The yellow jersey holder let his frustrations show for the first time as the questioning intensified in the wake of his stunning display on top of one of the most feared climbs in world cycling.
Although Froome had dealt with the matter calmly during his first week in the maillot jaune, Team Sky’s patience is beginning to wear thin and team principal Dave Brailsford appealed for ideas as to what they could do to answer questions conclusively — suggesting he would open his doors to World Anti-Doping Agency (WADA) to come and give their verdict on whether Froome’s results are credible.
Yesterday’s press conference made for a depressing spectacle only hours after Froome put in a scintillating display on Ventoux to extend his overall lead in the Tour.
“I just think it’s quite sad that we’re sitting here the day after the biggest victory of my life, a historic win, talking about doping,” Froome said.
“My team-mates and I have been away from home for months training together and working our arses off to get here, and here I am accused of being a cheat and a liar.”
Froome (pictured) is suffering from the sort of speculation which now attaches itself to anyone who takes the lead in the Tour de France after years of doping scandals.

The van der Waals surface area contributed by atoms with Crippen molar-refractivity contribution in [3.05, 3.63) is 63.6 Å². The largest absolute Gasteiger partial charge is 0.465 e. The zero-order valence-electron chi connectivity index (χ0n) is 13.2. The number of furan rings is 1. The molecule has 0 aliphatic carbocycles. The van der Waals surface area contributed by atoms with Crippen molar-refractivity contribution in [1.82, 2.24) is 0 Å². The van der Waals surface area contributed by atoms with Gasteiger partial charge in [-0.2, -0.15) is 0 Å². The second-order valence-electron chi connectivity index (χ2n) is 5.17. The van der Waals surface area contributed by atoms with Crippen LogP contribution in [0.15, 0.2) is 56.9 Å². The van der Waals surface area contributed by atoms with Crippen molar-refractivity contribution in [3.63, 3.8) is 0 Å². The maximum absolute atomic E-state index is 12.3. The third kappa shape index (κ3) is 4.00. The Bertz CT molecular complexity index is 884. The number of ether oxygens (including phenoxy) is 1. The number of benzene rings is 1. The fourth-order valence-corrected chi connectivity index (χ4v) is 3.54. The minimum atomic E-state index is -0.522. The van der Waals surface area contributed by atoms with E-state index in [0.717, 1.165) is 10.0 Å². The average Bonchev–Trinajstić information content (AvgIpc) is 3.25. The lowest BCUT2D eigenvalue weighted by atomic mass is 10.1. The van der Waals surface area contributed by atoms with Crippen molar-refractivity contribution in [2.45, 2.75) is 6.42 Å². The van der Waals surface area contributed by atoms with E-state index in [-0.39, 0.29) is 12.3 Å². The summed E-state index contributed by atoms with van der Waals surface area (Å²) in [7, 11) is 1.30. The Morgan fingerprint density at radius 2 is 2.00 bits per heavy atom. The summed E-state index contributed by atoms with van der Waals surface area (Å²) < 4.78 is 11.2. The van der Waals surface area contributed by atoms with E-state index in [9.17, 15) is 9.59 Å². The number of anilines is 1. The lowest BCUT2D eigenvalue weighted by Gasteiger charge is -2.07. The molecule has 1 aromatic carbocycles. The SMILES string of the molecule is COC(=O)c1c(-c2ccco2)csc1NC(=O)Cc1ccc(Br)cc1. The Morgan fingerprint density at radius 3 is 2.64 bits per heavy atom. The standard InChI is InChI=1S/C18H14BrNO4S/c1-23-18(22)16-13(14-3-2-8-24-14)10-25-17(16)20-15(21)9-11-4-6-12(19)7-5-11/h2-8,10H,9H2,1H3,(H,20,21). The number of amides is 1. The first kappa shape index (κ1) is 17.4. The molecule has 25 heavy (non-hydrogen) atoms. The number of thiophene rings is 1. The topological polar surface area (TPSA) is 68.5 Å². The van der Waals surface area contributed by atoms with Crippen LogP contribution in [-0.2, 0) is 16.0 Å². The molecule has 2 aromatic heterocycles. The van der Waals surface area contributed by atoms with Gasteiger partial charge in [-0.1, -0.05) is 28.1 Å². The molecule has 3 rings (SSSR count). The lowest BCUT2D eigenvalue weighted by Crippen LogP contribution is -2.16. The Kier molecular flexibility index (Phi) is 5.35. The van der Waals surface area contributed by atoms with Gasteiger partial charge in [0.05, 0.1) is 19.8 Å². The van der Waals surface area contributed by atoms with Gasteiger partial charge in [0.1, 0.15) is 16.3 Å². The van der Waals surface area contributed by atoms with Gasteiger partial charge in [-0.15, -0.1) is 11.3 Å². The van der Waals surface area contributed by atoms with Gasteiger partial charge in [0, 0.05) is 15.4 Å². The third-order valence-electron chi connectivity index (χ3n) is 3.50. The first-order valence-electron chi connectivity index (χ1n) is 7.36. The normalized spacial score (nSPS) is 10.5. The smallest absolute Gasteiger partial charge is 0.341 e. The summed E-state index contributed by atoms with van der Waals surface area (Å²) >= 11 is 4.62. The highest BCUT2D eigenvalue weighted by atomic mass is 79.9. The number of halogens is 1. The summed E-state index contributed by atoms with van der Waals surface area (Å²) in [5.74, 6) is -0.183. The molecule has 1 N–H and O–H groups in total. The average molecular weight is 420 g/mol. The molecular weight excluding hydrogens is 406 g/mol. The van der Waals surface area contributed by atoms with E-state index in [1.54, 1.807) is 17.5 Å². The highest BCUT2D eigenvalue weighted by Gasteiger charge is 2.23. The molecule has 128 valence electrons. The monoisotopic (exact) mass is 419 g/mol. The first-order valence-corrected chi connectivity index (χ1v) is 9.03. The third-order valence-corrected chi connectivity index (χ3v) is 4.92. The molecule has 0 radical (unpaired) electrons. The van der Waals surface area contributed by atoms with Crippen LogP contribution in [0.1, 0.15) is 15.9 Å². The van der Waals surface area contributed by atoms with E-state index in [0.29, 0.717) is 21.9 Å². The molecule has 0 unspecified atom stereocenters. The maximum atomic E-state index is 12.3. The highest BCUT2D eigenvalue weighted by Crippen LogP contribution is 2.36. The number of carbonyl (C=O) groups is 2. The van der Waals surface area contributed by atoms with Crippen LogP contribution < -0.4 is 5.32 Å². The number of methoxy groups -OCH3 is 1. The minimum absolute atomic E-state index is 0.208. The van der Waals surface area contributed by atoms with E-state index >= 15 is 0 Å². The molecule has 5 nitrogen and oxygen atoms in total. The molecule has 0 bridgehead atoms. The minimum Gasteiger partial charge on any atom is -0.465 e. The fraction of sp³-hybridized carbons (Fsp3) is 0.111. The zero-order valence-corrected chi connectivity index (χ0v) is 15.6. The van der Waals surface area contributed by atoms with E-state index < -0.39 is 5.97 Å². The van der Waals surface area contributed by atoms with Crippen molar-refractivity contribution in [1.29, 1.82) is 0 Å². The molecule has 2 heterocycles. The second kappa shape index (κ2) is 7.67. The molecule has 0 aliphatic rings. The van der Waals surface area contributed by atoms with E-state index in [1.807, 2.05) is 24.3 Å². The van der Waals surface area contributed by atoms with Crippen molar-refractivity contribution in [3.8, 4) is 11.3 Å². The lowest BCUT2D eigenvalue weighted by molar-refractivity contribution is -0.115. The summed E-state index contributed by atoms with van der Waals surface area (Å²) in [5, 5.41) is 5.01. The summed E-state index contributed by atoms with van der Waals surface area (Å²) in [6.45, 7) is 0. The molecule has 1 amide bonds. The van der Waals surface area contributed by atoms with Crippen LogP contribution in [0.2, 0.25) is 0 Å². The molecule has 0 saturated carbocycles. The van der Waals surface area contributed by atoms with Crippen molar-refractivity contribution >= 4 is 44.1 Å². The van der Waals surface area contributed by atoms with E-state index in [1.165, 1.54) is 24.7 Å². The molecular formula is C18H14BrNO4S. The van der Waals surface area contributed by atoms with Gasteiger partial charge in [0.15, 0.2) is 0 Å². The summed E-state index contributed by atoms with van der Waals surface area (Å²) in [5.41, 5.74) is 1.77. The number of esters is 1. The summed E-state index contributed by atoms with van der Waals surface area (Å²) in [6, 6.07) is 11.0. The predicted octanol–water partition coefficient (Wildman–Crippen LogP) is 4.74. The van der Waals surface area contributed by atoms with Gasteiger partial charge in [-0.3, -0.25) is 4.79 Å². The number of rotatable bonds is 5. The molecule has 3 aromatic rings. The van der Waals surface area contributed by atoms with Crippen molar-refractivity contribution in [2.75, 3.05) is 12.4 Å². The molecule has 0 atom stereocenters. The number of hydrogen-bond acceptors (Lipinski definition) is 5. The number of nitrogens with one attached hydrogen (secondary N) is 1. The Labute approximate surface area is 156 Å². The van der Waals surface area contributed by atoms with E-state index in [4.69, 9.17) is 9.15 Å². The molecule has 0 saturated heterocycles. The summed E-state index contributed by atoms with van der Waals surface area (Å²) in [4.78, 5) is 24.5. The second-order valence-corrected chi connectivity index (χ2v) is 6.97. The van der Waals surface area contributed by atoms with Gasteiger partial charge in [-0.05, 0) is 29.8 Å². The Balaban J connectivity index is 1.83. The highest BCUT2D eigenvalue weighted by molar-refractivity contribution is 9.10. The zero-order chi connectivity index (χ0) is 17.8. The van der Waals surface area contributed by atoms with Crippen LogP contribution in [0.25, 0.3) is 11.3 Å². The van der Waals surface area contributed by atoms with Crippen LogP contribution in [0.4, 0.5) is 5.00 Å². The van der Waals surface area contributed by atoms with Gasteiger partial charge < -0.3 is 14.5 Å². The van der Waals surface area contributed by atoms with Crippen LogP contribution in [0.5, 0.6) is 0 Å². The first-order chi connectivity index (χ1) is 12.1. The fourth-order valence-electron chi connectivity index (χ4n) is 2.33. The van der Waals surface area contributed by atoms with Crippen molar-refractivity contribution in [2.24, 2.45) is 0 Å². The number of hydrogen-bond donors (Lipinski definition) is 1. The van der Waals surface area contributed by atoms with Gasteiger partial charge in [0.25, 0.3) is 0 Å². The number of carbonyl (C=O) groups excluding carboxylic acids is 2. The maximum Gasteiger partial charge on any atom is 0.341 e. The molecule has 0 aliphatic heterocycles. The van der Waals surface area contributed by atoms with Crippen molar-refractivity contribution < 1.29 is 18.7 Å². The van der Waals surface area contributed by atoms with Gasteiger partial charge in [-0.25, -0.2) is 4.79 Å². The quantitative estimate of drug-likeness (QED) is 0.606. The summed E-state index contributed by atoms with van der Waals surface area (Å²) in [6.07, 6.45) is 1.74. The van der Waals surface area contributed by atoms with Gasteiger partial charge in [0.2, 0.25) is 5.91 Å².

Last year, his team-mate Bradley Wiggins lost his temper more than once under the same interrogation, and Froome has the sympathy of the peloton — even his main rival in this race, Alberto Contador, the two-time winner who lost his 2010 Tour title for a doping infraction of his own.
“There is no reason to doubt Froome,” Contador said yesterday. “He is a professional rider who has been performing at a really high level all year, and I think his results are the fruits of the work he puts in and nothing else. I fully believe he is clean. That is why the doping controls are there, isn’t it?”
Froome raced away from Contador 7.2 kilometres from the summit of Ventoux on Sunday, and then kicked away from his last remaining challenger on the mountain, Nairo Quintana, just as they passed the memorial to Tom Simpson, the first Briton ever to wear the yellow jersey who died on the climb during the 1967 Tour.
But such a dominating display was soon being compared to those of Lance Armstrong — the American who was stripped of his seven Tour titles for doping — with the insinuation not lost on Froome.
“Lance cheated,” he said. “I’m not cheating. End of story. “I know what I’ve done to get here.”
Today the peloton travel from Vaison-la-Romaine to Gap. Dan Martin is top Irish rider, in 11th place on GC.